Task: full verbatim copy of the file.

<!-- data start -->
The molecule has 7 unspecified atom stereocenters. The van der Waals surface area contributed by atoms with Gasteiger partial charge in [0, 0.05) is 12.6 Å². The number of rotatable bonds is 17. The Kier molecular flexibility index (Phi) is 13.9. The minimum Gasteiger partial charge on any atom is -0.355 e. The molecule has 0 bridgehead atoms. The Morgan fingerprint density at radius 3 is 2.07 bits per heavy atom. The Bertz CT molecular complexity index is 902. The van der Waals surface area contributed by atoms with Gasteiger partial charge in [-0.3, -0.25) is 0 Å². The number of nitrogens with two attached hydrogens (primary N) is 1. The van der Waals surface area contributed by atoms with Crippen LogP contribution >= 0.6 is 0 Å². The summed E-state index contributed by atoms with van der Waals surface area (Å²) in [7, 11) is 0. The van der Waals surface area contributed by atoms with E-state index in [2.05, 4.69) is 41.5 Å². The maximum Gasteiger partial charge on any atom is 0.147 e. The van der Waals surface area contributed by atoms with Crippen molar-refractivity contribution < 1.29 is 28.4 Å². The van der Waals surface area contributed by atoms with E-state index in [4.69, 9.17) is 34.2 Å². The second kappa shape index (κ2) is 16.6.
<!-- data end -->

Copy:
The molecule has 7 unspecified atom stereocenters. The van der Waals surface area contributed by atoms with Gasteiger partial charge in [0, 0.05) is 12.6 Å². The number of rotatable bonds is 17. The Kier molecular flexibility index (Phi) is 13.9. The minimum Gasteiger partial charge on any atom is -0.355 e. The molecule has 0 bridgehead atoms. The Morgan fingerprint density at radius 3 is 2.07 bits per heavy atom. The Bertz CT molecular complexity index is 902. The van der Waals surface area contributed by atoms with Gasteiger partial charge in [-0.3, -0.25) is 0 Å². The number of nitrogens with two attached hydrogens (primary N) is 1. The van der Waals surface area contributed by atoms with Crippen LogP contribution >= 0.6 is 0 Å². The summed E-state index contributed by atoms with van der Waals surface area (Å²) in [7, 11) is 0. The van der Waals surface area contributed by atoms with E-state index in [2.05, 4.69) is 41.5 Å². The maximum Gasteiger partial charge on any atom is 0.147 e. The van der Waals surface area contributed by atoms with Crippen molar-refractivity contribution < 1.29 is 28.4 Å². The van der Waals surface area contributed by atoms with E-state index in [4.69, 9.17) is 34.2 Å². The second kappa shape index (κ2) is 16.6.